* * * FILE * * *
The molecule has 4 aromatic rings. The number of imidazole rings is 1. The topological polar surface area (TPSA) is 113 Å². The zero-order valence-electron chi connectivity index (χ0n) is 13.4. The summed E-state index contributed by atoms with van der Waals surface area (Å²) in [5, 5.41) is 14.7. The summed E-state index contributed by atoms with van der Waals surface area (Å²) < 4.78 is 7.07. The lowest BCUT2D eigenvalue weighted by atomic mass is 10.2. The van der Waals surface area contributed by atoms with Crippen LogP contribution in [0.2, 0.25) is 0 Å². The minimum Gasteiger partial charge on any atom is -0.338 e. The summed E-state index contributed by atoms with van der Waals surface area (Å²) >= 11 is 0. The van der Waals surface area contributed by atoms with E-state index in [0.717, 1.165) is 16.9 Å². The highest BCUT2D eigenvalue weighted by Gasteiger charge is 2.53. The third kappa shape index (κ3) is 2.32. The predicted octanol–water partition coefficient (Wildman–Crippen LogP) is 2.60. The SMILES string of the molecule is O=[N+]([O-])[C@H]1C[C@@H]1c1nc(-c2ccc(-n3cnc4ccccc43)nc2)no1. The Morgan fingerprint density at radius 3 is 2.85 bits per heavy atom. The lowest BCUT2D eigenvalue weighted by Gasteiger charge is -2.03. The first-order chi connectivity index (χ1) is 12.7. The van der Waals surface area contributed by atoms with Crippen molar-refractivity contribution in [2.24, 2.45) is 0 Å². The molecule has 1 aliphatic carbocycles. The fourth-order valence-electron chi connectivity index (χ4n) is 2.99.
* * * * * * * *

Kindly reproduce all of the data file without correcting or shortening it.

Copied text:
The molecule has 4 aromatic rings. The number of imidazole rings is 1. The topological polar surface area (TPSA) is 113 Å². The zero-order valence-electron chi connectivity index (χ0n) is 13.4. The summed E-state index contributed by atoms with van der Waals surface area (Å²) in [5, 5.41) is 14.7. The summed E-state index contributed by atoms with van der Waals surface area (Å²) < 4.78 is 7.07. The lowest BCUT2D eigenvalue weighted by atomic mass is 10.2. The van der Waals surface area contributed by atoms with Crippen LogP contribution in [0.2, 0.25) is 0 Å². The minimum Gasteiger partial charge on any atom is -0.338 e. The summed E-state index contributed by atoms with van der Waals surface area (Å²) >= 11 is 0. The van der Waals surface area contributed by atoms with E-state index in [0.717, 1.165) is 16.9 Å². The highest BCUT2D eigenvalue weighted by Gasteiger charge is 2.53. The third kappa shape index (κ3) is 2.32. The predicted octanol–water partition coefficient (Wildman–Crippen LogP) is 2.60. The SMILES string of the molecule is O=[N+]([O-])[C@H]1C[C@@H]1c1nc(-c2ccc(-n3cnc4ccccc43)nc2)no1. The Morgan fingerprint density at radius 3 is 2.85 bits per heavy atom. The lowest BCUT2D eigenvalue weighted by Gasteiger charge is -2.03. The first-order chi connectivity index (χ1) is 12.7. The van der Waals surface area contributed by atoms with Crippen molar-refractivity contribution in [2.24, 2.45) is 0 Å². The molecule has 1 aliphatic carbocycles. The fourth-order valence-electron chi connectivity index (χ4n) is 2.99.